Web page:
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Romance Tea


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#1 rob7

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Posted 18 November 2011 - 09:16 PM

Tonight I went to a Japanese restaurant. At their bar was a container holding a very interesting looking tea. The owner said that this was called Romance Tea. We tried it and we really enjoyed it. Although I can't say exactly what is in the blend, there are rose buds and violets. It definitely had floral notes in the taste but I also tasted notes of honey.

On my way out I asked the owner about the tea and she said that I will not be able to find this tea anywhere. I asked, "even online", and she said that she doesn't think so. She said that they get this tea directly from Taiwan.

I'm not even sure if the proper name of this is Romance Tea or if this is a rough translation. Has anyone ever heard of this? If so, any one know a supplier? Or, can you suggest a tea that may be similar? Again, I'm not sure of the entire blend, but there were clearly rose buds and violet. Maybe some lavender. It had a light floral taste.

Appreciate your help. Thanks very much.

#2 Jenni

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Posted 18 November 2011 - 09:43 PM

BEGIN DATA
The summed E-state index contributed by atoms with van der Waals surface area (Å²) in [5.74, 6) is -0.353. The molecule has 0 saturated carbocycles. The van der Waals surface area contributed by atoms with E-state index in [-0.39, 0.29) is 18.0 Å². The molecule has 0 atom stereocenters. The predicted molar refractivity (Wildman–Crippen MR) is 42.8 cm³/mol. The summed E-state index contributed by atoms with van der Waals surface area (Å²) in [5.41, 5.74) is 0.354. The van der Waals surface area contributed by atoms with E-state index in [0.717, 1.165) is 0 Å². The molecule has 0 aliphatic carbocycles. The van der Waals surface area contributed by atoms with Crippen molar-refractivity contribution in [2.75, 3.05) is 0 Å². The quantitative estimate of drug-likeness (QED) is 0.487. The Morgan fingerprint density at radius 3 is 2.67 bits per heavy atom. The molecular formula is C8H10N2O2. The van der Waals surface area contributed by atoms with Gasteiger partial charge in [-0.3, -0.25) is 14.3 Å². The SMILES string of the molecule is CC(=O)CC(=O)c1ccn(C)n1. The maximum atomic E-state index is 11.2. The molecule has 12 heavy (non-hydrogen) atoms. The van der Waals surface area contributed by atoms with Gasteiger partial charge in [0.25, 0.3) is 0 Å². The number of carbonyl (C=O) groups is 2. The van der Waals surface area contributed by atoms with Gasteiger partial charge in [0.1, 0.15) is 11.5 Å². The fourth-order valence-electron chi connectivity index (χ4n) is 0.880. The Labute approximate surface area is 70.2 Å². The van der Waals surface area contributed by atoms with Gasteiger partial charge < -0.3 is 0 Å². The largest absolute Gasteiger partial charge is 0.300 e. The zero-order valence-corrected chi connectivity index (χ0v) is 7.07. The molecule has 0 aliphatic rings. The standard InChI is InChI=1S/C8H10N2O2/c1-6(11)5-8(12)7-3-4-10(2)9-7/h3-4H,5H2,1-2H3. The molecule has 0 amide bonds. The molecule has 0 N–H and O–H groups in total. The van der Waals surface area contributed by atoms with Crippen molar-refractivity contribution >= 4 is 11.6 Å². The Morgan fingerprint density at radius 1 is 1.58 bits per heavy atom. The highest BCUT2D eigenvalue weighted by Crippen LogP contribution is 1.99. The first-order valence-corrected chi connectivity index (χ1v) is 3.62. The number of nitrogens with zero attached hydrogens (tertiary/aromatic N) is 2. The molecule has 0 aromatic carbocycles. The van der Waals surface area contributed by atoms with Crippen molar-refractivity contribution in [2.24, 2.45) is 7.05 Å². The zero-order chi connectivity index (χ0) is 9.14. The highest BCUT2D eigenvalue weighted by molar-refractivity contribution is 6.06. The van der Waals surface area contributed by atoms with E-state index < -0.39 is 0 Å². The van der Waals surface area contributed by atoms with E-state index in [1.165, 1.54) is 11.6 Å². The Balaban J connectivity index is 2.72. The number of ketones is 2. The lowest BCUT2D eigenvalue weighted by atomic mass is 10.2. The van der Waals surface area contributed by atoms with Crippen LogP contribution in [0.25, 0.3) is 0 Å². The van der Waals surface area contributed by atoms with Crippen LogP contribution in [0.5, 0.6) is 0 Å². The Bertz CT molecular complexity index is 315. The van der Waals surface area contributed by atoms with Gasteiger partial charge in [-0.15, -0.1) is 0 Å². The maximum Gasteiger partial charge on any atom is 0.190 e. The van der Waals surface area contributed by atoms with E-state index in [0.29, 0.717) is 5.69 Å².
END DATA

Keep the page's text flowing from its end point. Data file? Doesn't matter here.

I've drank herbal teas from teabag with a similar blend of flowers. Here is one example from Pukka, a British company. Personally I find it rather floral for my taste, but I know some people who like it a lot.

#3 liuzhou

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Posted 18 November 2011 - 11:33 PM

I don't understand why the owner made such a mystery of it, unless she meant that that particular blend was not commercially available (unlikely). "Romance tea" is widely available on the internet through Chinese companies such as this one. In Chinese it is 浪漫茶; Pinyin (Mandarin) làng màn chá; Cantonese: long6 maan6 caa4). Chinatown stores should also know it under this name, if they don't know the English. All my local supermarkets have it, but then I'm in China!

There is no fixed recipe, but it is basically green tea with added dried flowers such as rose, chrysanthemum, jasmine, violet, osmanthus, etc. in whatever combination takes the producer's fancy.

#4 rob7

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Posted 19 November 2011 - 01:59 PM